Even without indulging in a hair-splitting exercise, the government’s bid to portray some of the projects concluded years ago as freshly signed agreements during the summit is apparently unpalatable. Out of 16 agreements, five were only with the Chaudhary Group. The Rs10 billion purse saga said to be raised by the Non-Resident Nepali Association to invest in infrastructure has been making circles almost for a decade now. The mechanism of financial closure for the Arun-III hydropower project to be developed by Indian public sector developer Sutlej was already decided whether the investment summit took place or not. Excluding these seven, the rest of the projects except one, the 165 MW Kali Gandaki Gorge hydropower, would barely stand out as significant in terms of the ticket size.
It must be mentioned here that the Chaudhary Group was trying to launch a new mobile service provider company in Nepal for which no cooperation was forthcoming from the agencies of the present government. It is group Chairman Binod Chaudhary’s smart move to quickly collaborate with Turkcell and launch it as a joint venture so that he would face less harassment from Nepali authorities when a foreign partner is involved. One of the very recurrent voices from the private sector has been to facilitate and venerate domestic investors, if not more, at least on a par with their foreign peers. Their persistent question has been this: If the government is setting up a ‘single point service centre’ to cater to foreign investors, why can’t that be used by domestic investors, and why can’t they enjoy similar service from a single window? These are only a few indications how the mindset of the entire state structure is not ready to support domestic private sector investors. Or, it is often trying to be politically selective. This would certainly not help to realise the initial success.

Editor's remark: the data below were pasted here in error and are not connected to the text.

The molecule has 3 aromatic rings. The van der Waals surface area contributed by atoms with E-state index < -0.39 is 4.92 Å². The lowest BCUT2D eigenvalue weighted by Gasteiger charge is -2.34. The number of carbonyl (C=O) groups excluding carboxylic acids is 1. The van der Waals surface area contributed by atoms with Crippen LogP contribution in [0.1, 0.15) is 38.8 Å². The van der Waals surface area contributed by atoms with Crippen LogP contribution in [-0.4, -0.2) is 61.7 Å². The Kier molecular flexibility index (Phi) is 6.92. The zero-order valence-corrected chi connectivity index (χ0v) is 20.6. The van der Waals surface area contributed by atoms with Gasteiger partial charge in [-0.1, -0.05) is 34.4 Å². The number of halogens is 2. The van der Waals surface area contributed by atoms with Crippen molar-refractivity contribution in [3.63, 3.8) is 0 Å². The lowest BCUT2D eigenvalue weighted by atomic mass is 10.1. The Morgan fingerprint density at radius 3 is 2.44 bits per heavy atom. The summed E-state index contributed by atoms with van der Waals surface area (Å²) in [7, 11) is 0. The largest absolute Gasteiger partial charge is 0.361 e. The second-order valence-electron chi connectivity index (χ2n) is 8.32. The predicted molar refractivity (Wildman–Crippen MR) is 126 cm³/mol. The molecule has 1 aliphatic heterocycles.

One glaring gap of the summit was the very limited opportunity given to provincial governments to pitch potential projects in their respective economies. Except for the chief minister of Province 2 who was looped in, again, by the Chaudhary Group for a 600 MW solar power plant agreement, the entire stage looked like it was meant only for the federal government. This not only thwarted the federal spirit but also skewed the prospects of judicious spatial distribution of investments across the country.
Wagle tweets at @DrAchyutWagle.